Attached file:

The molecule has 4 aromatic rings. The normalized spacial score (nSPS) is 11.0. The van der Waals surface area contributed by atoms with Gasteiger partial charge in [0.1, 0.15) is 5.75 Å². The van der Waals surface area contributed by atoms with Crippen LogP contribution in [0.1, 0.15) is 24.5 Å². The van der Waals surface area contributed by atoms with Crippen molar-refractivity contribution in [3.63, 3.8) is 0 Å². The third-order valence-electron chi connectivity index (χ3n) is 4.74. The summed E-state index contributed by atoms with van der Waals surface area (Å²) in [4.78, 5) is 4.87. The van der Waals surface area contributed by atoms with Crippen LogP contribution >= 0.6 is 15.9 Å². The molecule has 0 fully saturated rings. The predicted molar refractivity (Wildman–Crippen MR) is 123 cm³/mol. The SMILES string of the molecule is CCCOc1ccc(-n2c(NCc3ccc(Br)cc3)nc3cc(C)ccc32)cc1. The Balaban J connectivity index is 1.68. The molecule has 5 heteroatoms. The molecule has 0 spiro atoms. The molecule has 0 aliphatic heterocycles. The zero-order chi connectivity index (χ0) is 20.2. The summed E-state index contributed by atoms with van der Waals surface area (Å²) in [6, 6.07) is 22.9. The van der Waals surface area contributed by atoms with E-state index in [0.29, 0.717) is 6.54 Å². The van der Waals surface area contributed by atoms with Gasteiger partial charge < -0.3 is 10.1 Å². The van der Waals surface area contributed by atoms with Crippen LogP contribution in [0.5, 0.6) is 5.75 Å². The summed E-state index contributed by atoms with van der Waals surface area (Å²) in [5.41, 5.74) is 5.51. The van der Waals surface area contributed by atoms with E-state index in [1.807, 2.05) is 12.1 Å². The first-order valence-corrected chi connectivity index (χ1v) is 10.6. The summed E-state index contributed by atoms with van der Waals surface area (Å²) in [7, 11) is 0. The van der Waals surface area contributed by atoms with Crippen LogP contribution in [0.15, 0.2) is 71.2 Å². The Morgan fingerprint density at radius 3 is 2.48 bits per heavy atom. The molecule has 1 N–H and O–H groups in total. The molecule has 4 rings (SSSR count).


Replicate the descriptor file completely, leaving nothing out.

The molecule has 4 aromatic rings. The normalized spacial score (nSPS) is 11.0. The van der Waals surface area contributed by atoms with Gasteiger partial charge in [0.1, 0.15) is 5.75 Å². The van der Waals surface area contributed by atoms with Crippen LogP contribution in [0.1, 0.15) is 24.5 Å². The van der Waals surface area contributed by atoms with Crippen molar-refractivity contribution in [3.63, 3.8) is 0 Å². The third-order valence-electron chi connectivity index (χ3n) is 4.74. The summed E-state index contributed by atoms with van der Waals surface area (Å²) in [4.78, 5) is 4.87. The van der Waals surface area contributed by atoms with Crippen LogP contribution >= 0.6 is 15.9 Å². The molecule has 0 fully saturated rings. The predicted molar refractivity (Wildman–Crippen MR) is 123 cm³/mol. The SMILES string of the molecule is CCCOc1ccc(-n2c(NCc3ccc(Br)cc3)nc3cc(C)ccc32)cc1. The Balaban J connectivity index is 1.68. The molecule has 5 heteroatoms. The molecule has 0 spiro atoms. The molecule has 0 aliphatic heterocycles. The zero-order chi connectivity index (χ0) is 20.2. The summed E-state index contributed by atoms with van der Waals surface area (Å²) in [6, 6.07) is 22.9. The van der Waals surface area contributed by atoms with E-state index in [0.29, 0.717) is 6.54 Å². The van der Waals surface area contributed by atoms with Gasteiger partial charge < -0.3 is 10.1 Å². The van der Waals surface area contributed by atoms with Crippen LogP contribution in [0.5, 0.6) is 5.75 Å². The summed E-state index contributed by atoms with van der Waals surface area (Å²) in [5.41, 5.74) is 5.51. The van der Waals surface area contributed by atoms with E-state index in [1.807, 2.05) is 12.1 Å². The first-order valence-corrected chi connectivity index (χ1v) is 10.6. The summed E-state index contributed by atoms with van der Waals surface area (Å²) in [7, 11) is 0. The van der Waals surface area contributed by atoms with Crippen LogP contribution in [0.15, 0.2) is 71.2 Å². The Morgan fingerprint density at radius 3 is 2.48 bits per heavy atom. The molecule has 1 N–H and O–H groups in total. The molecule has 4 rings (SSSR count).